Tuesday, March 5, 2013

Cruising to a new novel

Contented author at the taffrail of MS Zaandam. Photo by the Lady Friend.
Last month the Lady Friend and I traveled to Hawaii by rail and sail. We rode Amtrak's Southwest Chief to Los Angeles, thence a Surfliner train to San Diego, where we took ship aboard the Holland America cruise liner Zaandam. Five days over, four days there, five days back.

Of course it was a splendid and relaxing cruise, but I won't bore you with the touristy details. Though I hadn't planned it that way, the trip turned out to be a working vacation. Rather than spend all the hours at sea reading (pleasant enough in itself), I sat down in the ship's library shortly after the Zaandam stood out from Honolulu Harbor the last day in Hawaii and started writing another Steve Martinez novel, the fifth. Working title: Tracking the Beast. Railroad theme, you know.

By the time we reached San Diego, there were seven new chapters and more than 10,000 words in the iPad.

Now I understand why Alex Haley chose to write The Autobiography of Malcolm X and Roots aboard tramp steamers sailing the world. There's something about an ocean voyage that's conducive to both concentration and creativity. Maybe it's the gentle rocking of the ship, maybe it's the regular routine at sea, maybe it's something else.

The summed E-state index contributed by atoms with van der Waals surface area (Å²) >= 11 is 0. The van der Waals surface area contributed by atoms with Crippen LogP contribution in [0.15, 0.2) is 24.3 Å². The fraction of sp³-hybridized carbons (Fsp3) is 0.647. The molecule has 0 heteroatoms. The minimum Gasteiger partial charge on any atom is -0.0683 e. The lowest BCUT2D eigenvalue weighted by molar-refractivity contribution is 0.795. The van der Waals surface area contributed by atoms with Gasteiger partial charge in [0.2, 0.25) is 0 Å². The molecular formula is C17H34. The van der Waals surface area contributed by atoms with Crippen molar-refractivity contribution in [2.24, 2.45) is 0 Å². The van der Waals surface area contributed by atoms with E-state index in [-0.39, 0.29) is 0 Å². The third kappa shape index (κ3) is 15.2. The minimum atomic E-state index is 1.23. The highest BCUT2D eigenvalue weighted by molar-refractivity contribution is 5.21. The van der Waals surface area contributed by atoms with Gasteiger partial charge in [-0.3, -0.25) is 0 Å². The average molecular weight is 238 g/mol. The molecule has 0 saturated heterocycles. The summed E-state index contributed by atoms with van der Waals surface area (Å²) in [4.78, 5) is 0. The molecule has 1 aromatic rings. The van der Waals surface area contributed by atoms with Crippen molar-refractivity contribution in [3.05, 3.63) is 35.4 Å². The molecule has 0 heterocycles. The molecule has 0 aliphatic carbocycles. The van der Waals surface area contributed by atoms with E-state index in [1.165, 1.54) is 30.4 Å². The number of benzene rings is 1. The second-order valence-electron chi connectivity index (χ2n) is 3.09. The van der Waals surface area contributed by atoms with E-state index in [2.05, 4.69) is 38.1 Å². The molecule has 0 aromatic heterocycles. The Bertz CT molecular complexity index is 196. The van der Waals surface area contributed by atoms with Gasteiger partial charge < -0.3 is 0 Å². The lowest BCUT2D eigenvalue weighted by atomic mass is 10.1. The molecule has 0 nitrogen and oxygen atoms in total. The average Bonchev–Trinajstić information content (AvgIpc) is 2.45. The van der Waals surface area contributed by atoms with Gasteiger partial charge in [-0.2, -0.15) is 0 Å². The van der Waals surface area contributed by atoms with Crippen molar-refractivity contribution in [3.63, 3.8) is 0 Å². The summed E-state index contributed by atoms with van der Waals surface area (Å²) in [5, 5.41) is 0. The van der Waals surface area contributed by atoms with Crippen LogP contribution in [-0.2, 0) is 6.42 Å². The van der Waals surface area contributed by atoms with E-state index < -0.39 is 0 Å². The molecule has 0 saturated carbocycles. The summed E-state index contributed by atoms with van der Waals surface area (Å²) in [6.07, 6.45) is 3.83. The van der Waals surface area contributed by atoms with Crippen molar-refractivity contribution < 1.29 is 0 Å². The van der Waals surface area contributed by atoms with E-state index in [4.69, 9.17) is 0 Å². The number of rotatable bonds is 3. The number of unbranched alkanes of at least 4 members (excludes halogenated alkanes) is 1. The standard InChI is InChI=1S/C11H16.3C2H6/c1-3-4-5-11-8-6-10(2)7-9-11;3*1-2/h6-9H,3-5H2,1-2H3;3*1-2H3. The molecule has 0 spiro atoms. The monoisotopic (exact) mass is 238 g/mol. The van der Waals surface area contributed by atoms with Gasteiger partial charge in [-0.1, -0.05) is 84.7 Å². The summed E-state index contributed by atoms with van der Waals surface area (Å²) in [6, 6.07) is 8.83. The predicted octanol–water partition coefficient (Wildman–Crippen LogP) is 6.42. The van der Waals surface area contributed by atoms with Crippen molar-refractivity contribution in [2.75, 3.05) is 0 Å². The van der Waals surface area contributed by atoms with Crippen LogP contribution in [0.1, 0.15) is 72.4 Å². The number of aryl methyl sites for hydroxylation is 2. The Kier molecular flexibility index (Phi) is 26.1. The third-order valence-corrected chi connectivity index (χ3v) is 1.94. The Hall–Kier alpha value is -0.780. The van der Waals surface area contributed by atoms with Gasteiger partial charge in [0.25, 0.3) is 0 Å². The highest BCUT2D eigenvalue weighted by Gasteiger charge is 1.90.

I've long done some of my best work while riding trains, for much the same reasons. Now there's another way to get some writing under the belt—and have fun while doing it.

LATER: Someone asked if I was planning to write off part of the cruise on my Schedule C. That's tempting, but tax law is clear: Writeoffs based on work aboard a cruise ship can be taken only if the ship is U.S. flagged and if it does not stop in a foreign port. No such animal afloat.


  1. I am envious! As a veteran of a bunch of cruises, I enjoyed reading on sea days. We have sailed on Holland-America and find it a great line. While everyone else is going bigger and glitzier (is that a word?), they are maintaining modestly sized ships and more traditional offerings.

    Seems you dropped some hints earlier about the new Steve M. novel - you were thinking / researching some RR facts. Something else to look forward to.

  2. Given that Holland-America's clientele is quite mature (I am 72 and was among the youngest, in our estimation) it is not surprising that that line sticks to tradition. It's a tad more expensive than the others, I think; its crew-to-passenger ratio is still about 1 to 2 while that of the others is 1 to 3 or more. The H-A service is impeccable and remarkably cheerful.

  3. True on all counts. We felt that we were the youngest (I am 67) on the cruise, and got used to the ambulance pulling up to the ship at each port. Our complaint with the other lines is (1) super huge ships - over 4K passengers and (2) trying to bring all the attractions of home to the ship (parks, boardwalk, etc.) as well as outdoing themselves with on ship activities (rock climbing etc.). We go to sea to be on a ship, not a transplanted city environment.

    (We used to be Royal Caribean regulars until they went crazy).